Hydroponic garden project to assist Corona affected villagers

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Bill Morse came up with the idea for the hydroponics project during the Corona pandemic that affected villagers, as he moved from distributing free rice and food to needy villagers to the horticulture and hydroponics on land donated in villages all over the country, which will enable the villagers to farm, build water parks and raise fish so they can feed themselves and sell the extra in the local markets.

Bill Morse, Owner of Together Project said “Behind me, you can see our hydroponics plant. This came as part of the pandemic. We started feeding people and we were giving them food and we were giving them more food and we continue to give them food and then we figure there’s got to be a better way to do it. So now we are building a hydroponic program. We’re going to put these up on donated land in villages around the country. People will grow the food, they will feed themselves and they will take the excess and they will sell it to the local markets. As the tourist industry comes, back people can sell it to the hotels There’s a big demand here for organic food and the profits from that will be split between the village that grows the food and the together project who will buy the food from everybody and sell it to the villages. So we’re gonna be doing this, we’re going to be doing netted gardens. And we’re going to be doing Aquaponics. The Aquaponics lets us grow fish that we can sell and then we can use the fish poop for fertilizer. We’re doing hydroponics and above-ground gardens. We can get a lot of better food here, get a lot of organic food here and we can grow crops here very quickly. Today we are planting today bok choy.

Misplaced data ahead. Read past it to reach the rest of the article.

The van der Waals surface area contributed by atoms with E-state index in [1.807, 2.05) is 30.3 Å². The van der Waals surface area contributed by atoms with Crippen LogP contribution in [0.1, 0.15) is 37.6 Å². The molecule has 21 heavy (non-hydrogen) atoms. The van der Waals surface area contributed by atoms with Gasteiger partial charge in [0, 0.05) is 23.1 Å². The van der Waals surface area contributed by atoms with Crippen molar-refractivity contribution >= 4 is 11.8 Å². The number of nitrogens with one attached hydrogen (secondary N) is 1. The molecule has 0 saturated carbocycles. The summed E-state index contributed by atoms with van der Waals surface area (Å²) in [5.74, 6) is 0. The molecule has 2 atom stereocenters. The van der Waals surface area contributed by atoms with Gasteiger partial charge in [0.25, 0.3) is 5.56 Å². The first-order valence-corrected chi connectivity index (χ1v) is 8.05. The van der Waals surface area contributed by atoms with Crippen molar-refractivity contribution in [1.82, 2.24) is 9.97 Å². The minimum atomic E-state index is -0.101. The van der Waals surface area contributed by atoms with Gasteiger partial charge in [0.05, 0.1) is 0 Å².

Moutsaiy Agronomist at the Royal University of Phnom Penh said, “The planting cycle for our hydroponic system begins today, April 25th, and the harvest will be available on May 25th. We plant crops in a netted house for two reasons: first, to minimize insects (bacteria), and second, since we don’t grow in the ground, we save water. Growing vegetables on the water, we may use the water leftover from the vegetation to water other outside vegetables like bananas or guavas. When we harvest the vegetables that we grow on the water, we’ll send it to people who have been detained as a result of Covid-19, and we’ll give it to farmers to eat.”

Source: A24 News Agency